​When was the last time you submitted a cover letter with a resume? If you can’t remember, you aren’t alone. Cover letters are quickly becoming a thing of the past with the advent of speed, technology and the sheer volume of resumes submitted for any particular job post, but it wasn’t always this way. Years ago, the cover letter was a tool that recruiters or hiring managers used to get the bigger picture about you and what you had to offer an organization.  

Today, however, the average recruiter spends 5-7 seconds reviewing any single resume. In that amount of time, the last thing they are going to do is read a cover letter. In addition, most companies today use Applicant Tracking Systems (ATS) that allow talent to upload their resume which in turn, strips the information, only leaving the most important data for quicker perusing.

Regardless of all of this, the end of the cover letter also signals the end of personalizing your pitch and highlighting information that doesn’t shine on a bulleted job history. To stand out now, applicants need to get creative and change the traditional resume format to serve their needs. Here is what we suggest:

  1. Add a summary At the top of your resume, provide two to three sentences that highlight what makes you different compared to other applicants. This is a great place to share your career-focus or maybe the high-level of competency you offer. Note: this is different than the old-school “objective” that once adorned resumes. The summary should focus on your skills and not your career intentions.
  2. Highlight your accomplishments Under each employment heading, include bulleted points listing critical elements that hiring managers are seeking. For example, answer the questions: “What were your major accomplishments?” “What results were achieved? By offering concrete examples, your resume will stand out compared to your competition.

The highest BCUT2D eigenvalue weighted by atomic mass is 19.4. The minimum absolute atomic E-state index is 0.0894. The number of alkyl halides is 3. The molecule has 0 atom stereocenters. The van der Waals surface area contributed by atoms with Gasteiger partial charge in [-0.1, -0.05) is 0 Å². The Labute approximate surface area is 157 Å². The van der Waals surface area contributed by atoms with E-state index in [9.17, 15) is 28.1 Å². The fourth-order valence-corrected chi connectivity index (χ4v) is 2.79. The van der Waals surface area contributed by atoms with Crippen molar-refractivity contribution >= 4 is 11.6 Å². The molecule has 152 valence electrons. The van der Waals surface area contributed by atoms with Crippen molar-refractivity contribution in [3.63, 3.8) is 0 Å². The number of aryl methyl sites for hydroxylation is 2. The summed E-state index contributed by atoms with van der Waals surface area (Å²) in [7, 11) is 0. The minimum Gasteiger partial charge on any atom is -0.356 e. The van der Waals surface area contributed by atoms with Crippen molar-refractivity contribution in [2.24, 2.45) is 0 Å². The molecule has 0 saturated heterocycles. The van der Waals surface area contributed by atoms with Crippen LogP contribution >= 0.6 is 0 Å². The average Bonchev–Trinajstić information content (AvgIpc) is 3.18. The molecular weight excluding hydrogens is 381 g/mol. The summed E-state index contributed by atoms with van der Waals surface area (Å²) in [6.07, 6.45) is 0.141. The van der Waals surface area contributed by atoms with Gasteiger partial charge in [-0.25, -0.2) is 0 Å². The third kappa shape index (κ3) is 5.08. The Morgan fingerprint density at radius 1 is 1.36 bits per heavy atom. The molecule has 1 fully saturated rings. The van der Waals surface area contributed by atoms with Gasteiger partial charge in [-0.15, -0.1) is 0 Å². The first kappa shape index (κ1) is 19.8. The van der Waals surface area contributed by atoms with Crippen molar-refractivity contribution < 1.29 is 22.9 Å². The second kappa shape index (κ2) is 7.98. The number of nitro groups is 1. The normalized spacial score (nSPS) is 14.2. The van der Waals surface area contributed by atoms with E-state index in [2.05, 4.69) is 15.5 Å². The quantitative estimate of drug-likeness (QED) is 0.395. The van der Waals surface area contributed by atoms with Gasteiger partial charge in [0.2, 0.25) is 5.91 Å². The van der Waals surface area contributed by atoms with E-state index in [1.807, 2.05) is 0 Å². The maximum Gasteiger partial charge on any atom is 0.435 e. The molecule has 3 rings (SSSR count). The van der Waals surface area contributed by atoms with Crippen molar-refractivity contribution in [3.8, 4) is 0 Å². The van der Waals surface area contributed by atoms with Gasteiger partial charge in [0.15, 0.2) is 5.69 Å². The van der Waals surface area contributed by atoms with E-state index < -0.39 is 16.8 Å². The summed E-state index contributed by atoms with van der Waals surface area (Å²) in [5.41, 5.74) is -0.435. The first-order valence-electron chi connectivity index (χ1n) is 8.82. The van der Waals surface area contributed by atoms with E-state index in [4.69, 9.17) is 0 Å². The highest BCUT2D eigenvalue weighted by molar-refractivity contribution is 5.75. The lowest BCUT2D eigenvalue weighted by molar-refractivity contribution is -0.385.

3. Include your Social Media Handles (Where Applicable) On your resume, always be sure to include your customized URL for LinkedIn in particular. If you are active on Twitter and FB (in a professional way) include these too. Think of your LinkedIn profile as the modern cover letter. Here you can provide detailed information about the value you bring to a company. Your social profiles are a direct reflection of you and whether you are a culture fit for the company you are potentially interviewing with. As a result, use discretion and judgement in whatever you choose to share.

There is one caveat to the death of the cover letter. Sometimes it is used as a test to see how interested and committed you are to the position. So if a company asks for a cover letter, be sure to include one. It may not even be reviewed but those resumes received without a cover letter may be a weeding factor and could automatically be dismissed.
Beyond everything else, focus on the elements of the application process – a strong resume, a professional online presence, and skillful networking – elements that will separate you from the crowd each and every time.

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